Book review - Mind Flip: Change the Way You Think About Yourself and Reinvent Your Future by Zena Everett

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Title: Mind Flip: Change the Way You Think About Yourself and Reinvent Your Future

Author: Zena Everett

ISBN: 9781911425700

Reviewer: Charles Goff-Deakins

Reviewer’s Rating: 4.5/5

Mind Flip book cover

‘Mind Flip’ is a book that aims to talk you through the stages of assessing your own skills, expertise and goals in order to sell your professional self.

Through her no-nonsense approach, the author pulls no punches in delivering messages you really ought to hear in order to get yourself in check before looking for a new job, promotion, or taking the next step in your career.

As a former recruiter, Everett gives you an insider’s view to how recruiters find talent for companies. What took me by surprise is how effectively she points out the flaws we’re all prone to, unbeknownst to us, and shows you what the recruiters think.

The book relies on the old faithful ‘what can you talk about a lot?’ and ‘what can you do better than everyone else?’ in an attempt to discover what you should specialise in.

She states that no recruiter is ever on the hunt for someone who can ‘work alone, as well as part of a team, and is always ready to help’ (a typical standby phrase used by candidates). Instead, they are after specific solutions to organisations’ problems, and this book helps you identify what you can offer and how best to articulate this.

The book is also punctuated with case studies, some of which are hypothetical, and some come directly from her clients, each perfectly illustrating the key points in an impactful way.

Heavy on the clichés

Unfortunately, there are areas where the fresh new energy of this book is quickly quashed by leaning on outdated advice, which was sometimes disappointing.

Demonstrating what problems you can fix for your ideal company, and being ‘marmite, not vanilla’ (i.e. someone with a specific set of skills rather than an all-rounder), you begin to adjust your way of thinking in order to really shine

In parts, I found myself get excited with the book until it then hit a wall of clichés – for example, providing the advice of ‘fake it until you make it’ for returning mothers. Personally, I don’t find this sort of advice empowering.

The book relies on the old faithful ‘what can you talk about a lot?’ and ‘what can you do better than everyone else?’ in an attempt to discover what you should specialise in.

These sorts of questions don’t cut it when a reader is frustrated having heard this time and time again elsewhere. These took the innovative edge in a few parts of the book.

Revamping your CV

In addition to really incredibly helpful tips on how recruiters work, personally, I think the book really shines when it comes to putting together a CV. This isn’t just formatting (which the book does cover); it also talks you through the process of defining your skills through a skill audit, identifying your transferable skills, and how you should sell yourself in very specific ways.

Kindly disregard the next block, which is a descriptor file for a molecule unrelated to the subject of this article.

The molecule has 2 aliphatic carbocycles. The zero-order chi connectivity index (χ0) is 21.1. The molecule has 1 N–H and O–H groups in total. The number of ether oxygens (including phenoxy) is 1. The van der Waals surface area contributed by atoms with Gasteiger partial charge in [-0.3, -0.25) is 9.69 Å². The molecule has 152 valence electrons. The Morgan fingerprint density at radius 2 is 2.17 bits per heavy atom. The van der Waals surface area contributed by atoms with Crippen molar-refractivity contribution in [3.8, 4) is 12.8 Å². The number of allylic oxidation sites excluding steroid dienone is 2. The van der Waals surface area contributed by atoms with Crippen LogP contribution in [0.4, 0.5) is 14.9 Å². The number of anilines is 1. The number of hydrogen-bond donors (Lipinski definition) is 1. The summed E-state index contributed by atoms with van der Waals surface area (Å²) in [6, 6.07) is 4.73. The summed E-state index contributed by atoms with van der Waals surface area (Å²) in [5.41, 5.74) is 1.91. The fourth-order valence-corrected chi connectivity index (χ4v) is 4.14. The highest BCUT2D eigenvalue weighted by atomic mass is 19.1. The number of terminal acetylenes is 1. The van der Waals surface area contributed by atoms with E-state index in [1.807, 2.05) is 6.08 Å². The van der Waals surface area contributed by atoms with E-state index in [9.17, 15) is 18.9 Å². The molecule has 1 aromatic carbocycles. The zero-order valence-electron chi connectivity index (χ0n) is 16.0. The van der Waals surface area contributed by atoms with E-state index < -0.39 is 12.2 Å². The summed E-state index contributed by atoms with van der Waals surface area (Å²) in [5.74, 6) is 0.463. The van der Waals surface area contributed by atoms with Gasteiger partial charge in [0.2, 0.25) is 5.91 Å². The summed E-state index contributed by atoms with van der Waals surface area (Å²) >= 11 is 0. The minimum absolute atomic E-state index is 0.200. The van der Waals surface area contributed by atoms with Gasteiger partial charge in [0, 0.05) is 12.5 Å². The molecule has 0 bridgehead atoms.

There are regular touch points to how recruiters work and putting together a CV is no exception. Having read this book, I decided to update my CV as a test drive, and I am blown away by the results.

Demonstrating what problems you can fix for your ideal company, and being ‘marmite, not vanilla’ (i.e. someone with a specific set of skills rather than an all-rounder), you begin to adjust your way of thinking in order to really shine – your mind begins to flip the situation around.

A great pep talk for job hunters

It’s great to see the book end on a high in the final section, ‘Fulfil it’. It provides a solid grounding to your thinking after the strenuous but powerful thought processes you go through throughout the book. It’s almost as if it’s a last minute pep talk before taking on the world and your career with both hands.

I would thoroughly recommend this book to anyone who is serious about job hunting and developing their professional identity.

If you have a good idea of what you want out of your career or next job, this book will help you through the thought processes to articulate your goals, while helping you ‘play the system’ to get the best results.

About Charles Goff-Deakins Assoc CIPD

Charles Goff-Deakins portrait

Charles Goff-Deakins is an associate member of CIPD and works as a senior HR officer, having a particular interest in HR policy, learning and development, and employee engagement. As well as writing for HR Zone, Charles also writes about career management and professional development on his blog The Avid Doer

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